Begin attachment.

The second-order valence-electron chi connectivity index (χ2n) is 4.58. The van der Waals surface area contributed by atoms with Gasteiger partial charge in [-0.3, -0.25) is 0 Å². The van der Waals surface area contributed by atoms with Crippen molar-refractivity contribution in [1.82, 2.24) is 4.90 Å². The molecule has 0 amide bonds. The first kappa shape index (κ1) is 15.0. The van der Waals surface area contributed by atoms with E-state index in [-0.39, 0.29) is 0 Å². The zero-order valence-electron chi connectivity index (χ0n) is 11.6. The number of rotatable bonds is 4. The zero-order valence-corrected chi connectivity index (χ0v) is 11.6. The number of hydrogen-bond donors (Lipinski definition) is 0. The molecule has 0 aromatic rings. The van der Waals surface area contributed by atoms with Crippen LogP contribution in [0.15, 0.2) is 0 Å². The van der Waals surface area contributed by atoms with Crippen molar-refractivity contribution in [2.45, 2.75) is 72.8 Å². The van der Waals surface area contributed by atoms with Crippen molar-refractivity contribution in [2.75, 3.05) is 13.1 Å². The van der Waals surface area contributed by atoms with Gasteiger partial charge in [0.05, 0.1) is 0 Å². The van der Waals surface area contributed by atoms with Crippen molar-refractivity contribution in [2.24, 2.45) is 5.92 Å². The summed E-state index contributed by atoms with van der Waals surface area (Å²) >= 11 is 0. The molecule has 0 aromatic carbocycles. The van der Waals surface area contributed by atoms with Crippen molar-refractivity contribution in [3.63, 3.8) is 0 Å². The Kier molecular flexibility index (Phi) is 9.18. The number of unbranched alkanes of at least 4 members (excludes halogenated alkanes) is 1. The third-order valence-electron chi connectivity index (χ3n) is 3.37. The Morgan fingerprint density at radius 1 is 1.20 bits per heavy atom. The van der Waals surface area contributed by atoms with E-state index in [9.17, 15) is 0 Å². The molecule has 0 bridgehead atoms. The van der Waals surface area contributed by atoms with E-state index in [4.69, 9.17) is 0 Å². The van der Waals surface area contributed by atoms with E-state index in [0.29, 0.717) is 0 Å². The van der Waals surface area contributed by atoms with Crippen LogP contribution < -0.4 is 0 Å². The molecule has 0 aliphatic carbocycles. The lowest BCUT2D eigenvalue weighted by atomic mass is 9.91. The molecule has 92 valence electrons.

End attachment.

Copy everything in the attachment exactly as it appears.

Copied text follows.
The second-order valence-electron chi connectivity index (χ2n) is 4.58. The van der Waals surface area contributed by atoms with Gasteiger partial charge in [-0.3, -0.25) is 0 Å². The van der Waals surface area contributed by atoms with Crippen molar-refractivity contribution in [1.82, 2.24) is 4.90 Å². The molecule has 0 amide bonds. The first kappa shape index (κ1) is 15.0. The van der Waals surface area contributed by atoms with E-state index in [-0.39, 0.29) is 0 Å². The zero-order valence-electron chi connectivity index (χ0n) is 11.6. The number of rotatable bonds is 4. The zero-order valence-corrected chi connectivity index (χ0v) is 11.6. The number of hydrogen-bond donors (Lipinski definition) is 0. The molecule has 0 aromatic rings. The van der Waals surface area contributed by atoms with Crippen LogP contribution in [0.15, 0.2) is 0 Å². The van der Waals surface area contributed by atoms with Crippen molar-refractivity contribution in [2.45, 2.75) is 72.8 Å². The van der Waals surface area contributed by atoms with Crippen molar-refractivity contribution in [2.75, 3.05) is 13.1 Å². The van der Waals surface area contributed by atoms with Gasteiger partial charge in [0.05, 0.1) is 0 Å². The van der Waals surface area contributed by atoms with Crippen molar-refractivity contribution in [2.24, 2.45) is 5.92 Å². The summed E-state index contributed by atoms with van der Waals surface area (Å²) >= 11 is 0. The molecule has 0 aromatic carbocycles. The van der Waals surface area contributed by atoms with Crippen molar-refractivity contribution in [3.63, 3.8) is 0 Å². The Kier molecular flexibility index (Phi) is 9.18. The number of unbranched alkanes of at least 4 members (excludes halogenated alkanes) is 1. The third-order valence-electron chi connectivity index (χ3n) is 3.37. The Morgan fingerprint density at radius 1 is 1.20 bits per heavy atom. The van der Waals surface area contributed by atoms with E-state index in [9.17, 15) is 0 Å². The molecule has 0 bridgehead atoms. The van der Waals surface area contributed by atoms with E-state index in [4.69, 9.17) is 0 Å². The van der Waals surface area contributed by atoms with E-state index in [0.29, 0.717) is 0 Å². The van der Waals surface area contributed by atoms with Crippen LogP contribution < -0.4 is 0 Å². The molecule has 0 aliphatic carbocycles. The lowest BCUT2D eigenvalue weighted by atomic mass is 9.91. The molecule has 92 valence electrons.